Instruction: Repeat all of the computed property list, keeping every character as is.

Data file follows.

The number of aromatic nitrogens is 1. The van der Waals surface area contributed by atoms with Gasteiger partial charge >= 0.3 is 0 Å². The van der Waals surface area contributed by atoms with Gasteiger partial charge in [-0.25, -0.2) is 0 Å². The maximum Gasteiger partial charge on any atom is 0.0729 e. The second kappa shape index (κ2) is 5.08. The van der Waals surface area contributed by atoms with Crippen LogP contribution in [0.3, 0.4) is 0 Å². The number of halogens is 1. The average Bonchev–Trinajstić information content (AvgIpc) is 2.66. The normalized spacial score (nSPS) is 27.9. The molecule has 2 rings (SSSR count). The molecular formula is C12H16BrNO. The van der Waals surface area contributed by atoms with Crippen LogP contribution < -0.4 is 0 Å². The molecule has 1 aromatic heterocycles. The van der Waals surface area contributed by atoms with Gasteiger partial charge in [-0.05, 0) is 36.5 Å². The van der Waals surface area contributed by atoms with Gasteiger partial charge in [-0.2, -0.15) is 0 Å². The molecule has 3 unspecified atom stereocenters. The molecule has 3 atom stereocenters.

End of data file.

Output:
The number of aromatic nitrogens is 1. The van der Waals surface area contributed by atoms with Gasteiger partial charge >= 0.3 is 0 Å². The van der Waals surface area contributed by atoms with Gasteiger partial charge in [-0.25, -0.2) is 0 Å². The maximum Gasteiger partial charge on any atom is 0.0729 e. The second kappa shape index (κ2) is 5.08. The van der Waals surface area contributed by atoms with Crippen LogP contribution in [0.3, 0.4) is 0 Å². The number of halogens is 1. The average Bonchev–Trinajstić information content (AvgIpc) is 2.66. The normalized spacial score (nSPS) is 27.9. The molecule has 2 rings (SSSR count). The molecular formula is C12H16BrNO. The van der Waals surface area contributed by atoms with Crippen LogP contribution < -0.4 is 0 Å². The molecule has 1 aromatic heterocycles. The van der Waals surface area contributed by atoms with Gasteiger partial charge in [-0.05, 0) is 36.5 Å². The van der Waals surface area contributed by atoms with Gasteiger partial charge in [-0.2, -0.15) is 0 Å². The molecule has 3 unspecified atom stereocenters. The molecule has 3 atom stereocenters.